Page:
One of the matters Coun Oliver highlighted was Arch buying a house from its then chief executive, Peter McIntyre, for £395,000.

This was revealed and reported publicly last January, but the audit report provides far more details on this transaction – including that the property, at Hepscott, near Morpeth, was not included in reports to Arch’s investment committee seeking approval for property purchases on May 26, 2016, but emails a fortnight later refer to it being approved.

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There were several assessments of how much the home could be rented out for, but the report says: ‘The property was ultimately rented out at £1,200 and subsequently £1,250 which is a much lower monthly cost than the initial approval document stated was achievable.’

Coun Oliver told the meeting: “In my view, they paid around £100,000 more than they should have done.”

Mr McIntyre, who now works for Sunderland City Council, did not comment when the story first came to light. He was approached again today but declined the opportunity to comment.

Another of the major issues highlighted by Coun Oliver was the ‘unduly generous benefits and remuneration package’ given to consultant C for ‘strategic PR advice and support’.

He was named at the meeting by Coun Hill as "Labour spin doctor" Graham Harper.

In December, a judge ordered that Mr Harper, who has since died, be evicted from the £180,000 home in Blyth provided by Arch after a hearing at Newcastle County Court was told that the 52-year-old, who was not present, paid no rent or mortgage and had provided no evidence of a written agreement, although he disputed this.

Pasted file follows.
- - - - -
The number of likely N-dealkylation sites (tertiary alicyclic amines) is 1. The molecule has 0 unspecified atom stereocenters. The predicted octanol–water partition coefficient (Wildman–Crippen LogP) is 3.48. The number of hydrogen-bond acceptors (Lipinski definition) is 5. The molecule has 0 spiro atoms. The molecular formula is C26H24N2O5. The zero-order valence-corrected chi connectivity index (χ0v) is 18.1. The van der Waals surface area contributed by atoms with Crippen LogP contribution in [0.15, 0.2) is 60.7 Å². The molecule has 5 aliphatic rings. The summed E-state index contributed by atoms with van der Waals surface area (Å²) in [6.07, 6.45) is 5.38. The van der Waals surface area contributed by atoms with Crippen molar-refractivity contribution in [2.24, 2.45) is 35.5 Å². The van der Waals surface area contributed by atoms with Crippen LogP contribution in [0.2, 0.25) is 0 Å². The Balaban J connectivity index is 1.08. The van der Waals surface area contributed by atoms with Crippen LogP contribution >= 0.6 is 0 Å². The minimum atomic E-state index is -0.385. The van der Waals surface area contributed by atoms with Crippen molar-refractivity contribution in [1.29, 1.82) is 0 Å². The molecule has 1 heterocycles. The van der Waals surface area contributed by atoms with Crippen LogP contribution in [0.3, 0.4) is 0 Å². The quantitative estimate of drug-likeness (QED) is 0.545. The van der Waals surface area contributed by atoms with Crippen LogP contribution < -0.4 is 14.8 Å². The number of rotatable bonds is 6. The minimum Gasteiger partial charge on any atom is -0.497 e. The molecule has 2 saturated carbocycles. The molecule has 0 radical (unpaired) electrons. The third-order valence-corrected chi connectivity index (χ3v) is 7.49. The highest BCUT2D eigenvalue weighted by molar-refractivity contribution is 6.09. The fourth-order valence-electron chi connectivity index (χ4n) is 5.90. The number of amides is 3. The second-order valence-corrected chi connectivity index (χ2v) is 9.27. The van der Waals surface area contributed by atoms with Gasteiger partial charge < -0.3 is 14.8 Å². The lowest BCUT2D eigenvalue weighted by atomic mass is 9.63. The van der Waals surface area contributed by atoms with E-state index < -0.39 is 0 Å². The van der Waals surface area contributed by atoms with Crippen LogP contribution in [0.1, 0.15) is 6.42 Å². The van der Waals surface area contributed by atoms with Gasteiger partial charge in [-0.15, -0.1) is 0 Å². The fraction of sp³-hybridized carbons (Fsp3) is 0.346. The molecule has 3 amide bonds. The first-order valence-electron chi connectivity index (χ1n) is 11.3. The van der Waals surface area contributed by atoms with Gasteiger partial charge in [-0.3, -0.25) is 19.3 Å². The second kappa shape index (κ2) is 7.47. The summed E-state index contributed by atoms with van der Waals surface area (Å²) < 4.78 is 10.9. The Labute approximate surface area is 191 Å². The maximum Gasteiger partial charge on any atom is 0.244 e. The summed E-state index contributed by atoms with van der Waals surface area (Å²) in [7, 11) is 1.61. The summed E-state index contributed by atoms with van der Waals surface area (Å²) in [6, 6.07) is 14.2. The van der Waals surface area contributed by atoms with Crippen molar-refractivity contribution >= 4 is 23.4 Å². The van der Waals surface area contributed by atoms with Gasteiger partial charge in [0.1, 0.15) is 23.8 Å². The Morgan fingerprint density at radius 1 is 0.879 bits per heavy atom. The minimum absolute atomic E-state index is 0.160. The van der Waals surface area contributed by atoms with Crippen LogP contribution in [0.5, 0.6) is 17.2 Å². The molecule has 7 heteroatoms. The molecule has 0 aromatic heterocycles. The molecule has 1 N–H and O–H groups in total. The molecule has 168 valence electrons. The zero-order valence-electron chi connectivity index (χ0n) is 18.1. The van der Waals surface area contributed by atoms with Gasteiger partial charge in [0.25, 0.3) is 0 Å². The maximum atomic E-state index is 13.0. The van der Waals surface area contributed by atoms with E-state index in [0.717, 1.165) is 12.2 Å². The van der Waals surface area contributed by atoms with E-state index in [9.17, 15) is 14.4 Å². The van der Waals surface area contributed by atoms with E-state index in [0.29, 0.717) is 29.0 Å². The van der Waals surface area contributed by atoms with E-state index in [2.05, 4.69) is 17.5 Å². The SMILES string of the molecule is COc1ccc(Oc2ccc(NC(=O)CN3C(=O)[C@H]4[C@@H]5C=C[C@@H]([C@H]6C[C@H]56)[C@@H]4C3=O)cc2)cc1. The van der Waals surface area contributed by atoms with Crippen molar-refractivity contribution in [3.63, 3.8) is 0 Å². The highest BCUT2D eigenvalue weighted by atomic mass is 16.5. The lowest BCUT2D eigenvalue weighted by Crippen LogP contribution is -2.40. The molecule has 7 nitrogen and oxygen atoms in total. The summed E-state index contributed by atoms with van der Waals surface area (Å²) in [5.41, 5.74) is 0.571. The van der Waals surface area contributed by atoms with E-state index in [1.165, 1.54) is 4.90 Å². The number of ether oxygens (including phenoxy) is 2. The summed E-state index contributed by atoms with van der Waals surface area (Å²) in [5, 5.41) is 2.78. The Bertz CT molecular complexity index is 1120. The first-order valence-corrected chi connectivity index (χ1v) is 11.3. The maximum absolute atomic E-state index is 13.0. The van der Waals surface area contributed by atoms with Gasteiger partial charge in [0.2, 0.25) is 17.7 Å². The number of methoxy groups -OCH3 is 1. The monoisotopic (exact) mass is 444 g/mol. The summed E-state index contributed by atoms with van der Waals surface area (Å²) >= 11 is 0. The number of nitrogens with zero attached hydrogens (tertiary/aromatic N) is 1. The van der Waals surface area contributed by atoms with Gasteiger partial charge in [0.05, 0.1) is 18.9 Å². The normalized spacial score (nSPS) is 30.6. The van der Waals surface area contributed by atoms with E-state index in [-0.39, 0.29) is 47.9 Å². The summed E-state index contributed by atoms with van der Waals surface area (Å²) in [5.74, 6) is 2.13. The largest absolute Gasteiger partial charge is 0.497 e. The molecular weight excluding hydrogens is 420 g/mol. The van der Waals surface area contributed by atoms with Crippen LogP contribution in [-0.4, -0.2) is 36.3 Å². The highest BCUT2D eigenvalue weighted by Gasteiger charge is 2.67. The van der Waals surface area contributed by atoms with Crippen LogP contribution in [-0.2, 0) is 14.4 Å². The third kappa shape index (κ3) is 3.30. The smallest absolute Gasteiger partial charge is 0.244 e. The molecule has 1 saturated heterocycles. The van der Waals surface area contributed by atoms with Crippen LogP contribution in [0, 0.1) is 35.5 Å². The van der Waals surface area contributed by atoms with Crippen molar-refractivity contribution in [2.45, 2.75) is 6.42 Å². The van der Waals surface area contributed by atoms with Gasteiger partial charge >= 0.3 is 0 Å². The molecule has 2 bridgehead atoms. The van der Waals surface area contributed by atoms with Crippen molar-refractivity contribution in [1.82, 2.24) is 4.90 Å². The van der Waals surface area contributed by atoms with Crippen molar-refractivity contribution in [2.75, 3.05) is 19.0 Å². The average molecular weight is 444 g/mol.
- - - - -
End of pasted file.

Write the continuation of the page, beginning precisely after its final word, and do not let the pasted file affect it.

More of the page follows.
The meeting heard that he also got a car and asked for money up front when starting work for Arch in order to help him and his poorly dog move back to Northumberland.

Between the county council itself and Arch, he received a total of £115,000 for "no real clear work", according to Coun Oliver, with the only evidence found being seven press releases and three electronic magazines.

Coun Oliver concluded: “It’s quite damning, it’s very serious, there’s a clear culture of entitlement. That’s the kindest way to describe it, what I read is much worse.

“A lot of questions are unanswered, there needs to be further work and it’s important that people are held to account.”

Lib Dem Coun Lesley Rickerby said: “The people we need answers from aren’t here. Something has gone very badly wrong, but we can sit here all day and we are still not going to get the answers.

“The public wants to know wants to know who is going to be held to account.”

A Northumbria Police spokeswoman said: “We can confirm that Northumberland County Council contacted police with concerns relating to finance and governance at Arch.

“Police have been working with the council and reviewed a large quantity of documentation that they provided continually throughout this period to establish if there were any criminal offences.

“Officers thoroughly reviewed the documents provided and we can confirm no criminal offences have been identified. Therefore the matter has been finalised.”